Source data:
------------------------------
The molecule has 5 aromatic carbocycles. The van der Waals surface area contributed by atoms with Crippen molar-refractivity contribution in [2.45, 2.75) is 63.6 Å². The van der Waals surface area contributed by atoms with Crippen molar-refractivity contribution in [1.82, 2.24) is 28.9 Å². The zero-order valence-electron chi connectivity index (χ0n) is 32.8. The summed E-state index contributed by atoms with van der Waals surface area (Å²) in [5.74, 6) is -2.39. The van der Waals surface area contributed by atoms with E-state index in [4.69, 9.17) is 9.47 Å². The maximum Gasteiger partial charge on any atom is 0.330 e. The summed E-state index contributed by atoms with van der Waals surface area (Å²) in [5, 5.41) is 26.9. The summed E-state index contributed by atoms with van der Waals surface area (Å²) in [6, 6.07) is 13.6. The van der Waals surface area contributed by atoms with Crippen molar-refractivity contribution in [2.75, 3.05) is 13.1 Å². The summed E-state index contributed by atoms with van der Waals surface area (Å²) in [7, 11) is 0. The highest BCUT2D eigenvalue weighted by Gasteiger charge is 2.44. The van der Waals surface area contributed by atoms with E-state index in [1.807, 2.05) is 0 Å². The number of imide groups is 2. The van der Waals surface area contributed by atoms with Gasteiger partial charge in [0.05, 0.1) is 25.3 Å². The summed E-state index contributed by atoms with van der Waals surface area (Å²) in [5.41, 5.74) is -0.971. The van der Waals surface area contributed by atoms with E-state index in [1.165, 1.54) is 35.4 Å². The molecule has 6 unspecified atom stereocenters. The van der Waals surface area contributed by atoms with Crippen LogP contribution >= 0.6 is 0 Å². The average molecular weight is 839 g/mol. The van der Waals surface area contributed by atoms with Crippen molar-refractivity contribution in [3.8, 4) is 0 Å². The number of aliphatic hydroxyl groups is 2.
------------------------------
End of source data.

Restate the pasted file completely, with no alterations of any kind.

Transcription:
The molecule has 5 aromatic carbocycles. The van der Waals surface area contributed by atoms with Crippen molar-refractivity contribution in [2.45, 2.75) is 63.6 Å². The van der Waals surface area contributed by atoms with Crippen molar-refractivity contribution in [1.82, 2.24) is 28.9 Å². The zero-order valence-electron chi connectivity index (χ0n) is 32.8. The summed E-state index contributed by atoms with van der Waals surface area (Å²) in [5.74, 6) is -2.39. The van der Waals surface area contributed by atoms with E-state index in [4.69, 9.17) is 9.47 Å². The maximum Gasteiger partial charge on any atom is 0.330 e. The summed E-state index contributed by atoms with van der Waals surface area (Å²) in [5, 5.41) is 26.9. The summed E-state index contributed by atoms with van der Waals surface area (Å²) in [6, 6.07) is 13.6. The van der Waals surface area contributed by atoms with Crippen molar-refractivity contribution in [2.75, 3.05) is 13.1 Å². The summed E-state index contributed by atoms with van der Waals surface area (Å²) in [7, 11) is 0. The highest BCUT2D eigenvalue weighted by Gasteiger charge is 2.44. The van der Waals surface area contributed by atoms with E-state index in [1.807, 2.05) is 0 Å². The number of imide groups is 2. The van der Waals surface area contributed by atoms with Gasteiger partial charge in [0.05, 0.1) is 25.3 Å². The summed E-state index contributed by atoms with van der Waals surface area (Å²) in [5.41, 5.74) is -0.971. The van der Waals surface area contributed by atoms with E-state index in [1.165, 1.54) is 35.4 Å². The molecule has 6 unspecified atom stereocenters. The van der Waals surface area contributed by atoms with Crippen LogP contribution >= 0.6 is 0 Å². The average molecular weight is 839 g/mol. The van der Waals surface area contributed by atoms with Crippen molar-refractivity contribution in [3.8, 4) is 0 Å². The number of aliphatic hydroxyl groups is 2.